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World Hepatitis Day: WHO urges bolder commitment, resources for 2030 elimination target
Marking this year’s annual World Hepatitis Day on 28 July, the World Health Organization has called for increased financing for hepatitis prevention, testing, treatment, and care services in the context of universal health coverage (UHC).
The theme, “Invest in eliminating hepatitis” highlights new research indicating that about $6 billion in investments is required annually to resource the health sector to achieve global elimination targets by 2030.
Today, more than 325 million people live with viral hepatitis B and C, with an estimated 2.8 million people infected in 2018 alone. Most people living with hepatitis lack prevention, testing and treatment.
Hepatitis is preventable, treatable and in the case of hepatitis C, curable. Yet, it remains the second major infectious disease killer after tuberculosis.
Q: What is Hepatitis?
A: Hepatitis is an inflammation of the liver. There are five main hepatitis viruses, referred to as types A, B, C, D, E. Types B and C have led to chronic disease in hundreds of millions of people and, together, are the most common cause of liver cirrhosis and cancer. Hepatitis A and E are typically caused by consumption of contaminated food or water. Hepatitis B, C and D usually occur as a result of parenteral contact with infected body fluids. Hepatitis D only occurs in those who have Hepatitis B.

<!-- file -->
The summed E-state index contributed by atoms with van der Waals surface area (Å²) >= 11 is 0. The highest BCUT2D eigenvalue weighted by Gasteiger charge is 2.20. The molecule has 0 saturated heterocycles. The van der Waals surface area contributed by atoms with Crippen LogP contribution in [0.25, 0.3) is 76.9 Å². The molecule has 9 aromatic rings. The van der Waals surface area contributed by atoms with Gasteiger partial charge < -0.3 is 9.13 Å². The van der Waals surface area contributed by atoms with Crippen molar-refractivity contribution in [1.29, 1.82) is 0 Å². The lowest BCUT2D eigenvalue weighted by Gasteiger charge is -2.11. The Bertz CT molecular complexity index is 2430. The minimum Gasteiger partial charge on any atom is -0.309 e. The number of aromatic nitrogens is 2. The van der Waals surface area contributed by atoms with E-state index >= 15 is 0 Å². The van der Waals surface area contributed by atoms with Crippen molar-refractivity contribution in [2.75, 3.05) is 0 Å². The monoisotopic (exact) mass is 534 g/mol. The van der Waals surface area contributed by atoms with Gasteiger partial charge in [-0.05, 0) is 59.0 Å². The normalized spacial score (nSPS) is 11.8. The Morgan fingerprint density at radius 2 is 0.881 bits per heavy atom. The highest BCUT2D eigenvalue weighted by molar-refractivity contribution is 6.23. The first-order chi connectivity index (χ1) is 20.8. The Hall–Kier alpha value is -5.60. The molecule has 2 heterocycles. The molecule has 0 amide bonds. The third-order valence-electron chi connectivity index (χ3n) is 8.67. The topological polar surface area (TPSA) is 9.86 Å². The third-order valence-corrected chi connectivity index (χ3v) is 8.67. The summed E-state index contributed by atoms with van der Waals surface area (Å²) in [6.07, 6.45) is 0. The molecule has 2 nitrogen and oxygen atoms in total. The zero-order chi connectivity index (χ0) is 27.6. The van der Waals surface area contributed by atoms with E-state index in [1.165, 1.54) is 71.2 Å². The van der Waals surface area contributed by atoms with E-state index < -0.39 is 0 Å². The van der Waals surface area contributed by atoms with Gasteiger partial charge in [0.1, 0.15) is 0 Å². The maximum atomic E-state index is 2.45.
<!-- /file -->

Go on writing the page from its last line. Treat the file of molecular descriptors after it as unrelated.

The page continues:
Q: How is Hepatitis transmitted?
A: Common modes of transmission for these viruses include receipt of contaminated blood or blood products, invasive medical procedures using contaminated equipment, and contaminated food sources. Hepatitis B can be passed from a mother to baby at birth and also during sexual contact.
Q: What are the symptoms of Hepatitis?
A: Acute infection may occur with limited or no symptoms.
Symptoms include jaundice (yellowing of the skin and eyes), dark urine, extreme fatigue, nausea, vomiting and abdominal pain.
Q: How can it be avoided?
- Hepatitis Vaccination
- Maintain healthy handwashing and cooking practices
- Drink safe water (boil water before drinking when uncertain of its safety)
- Only use new and sterile health supplies
- Ensure safety of tattoo, piercing equipment
Q: Can it be cured?
A: Hepatitis A and C are curable.
Hepatitis B is preventable with vaccine.
Hepatitis D only occurs in people who have Hepatitis B, and therefore can be prevented with HepB vaccine.
Hepatitis E infection usually causes a short-term illness goes away by itself in a few weeks.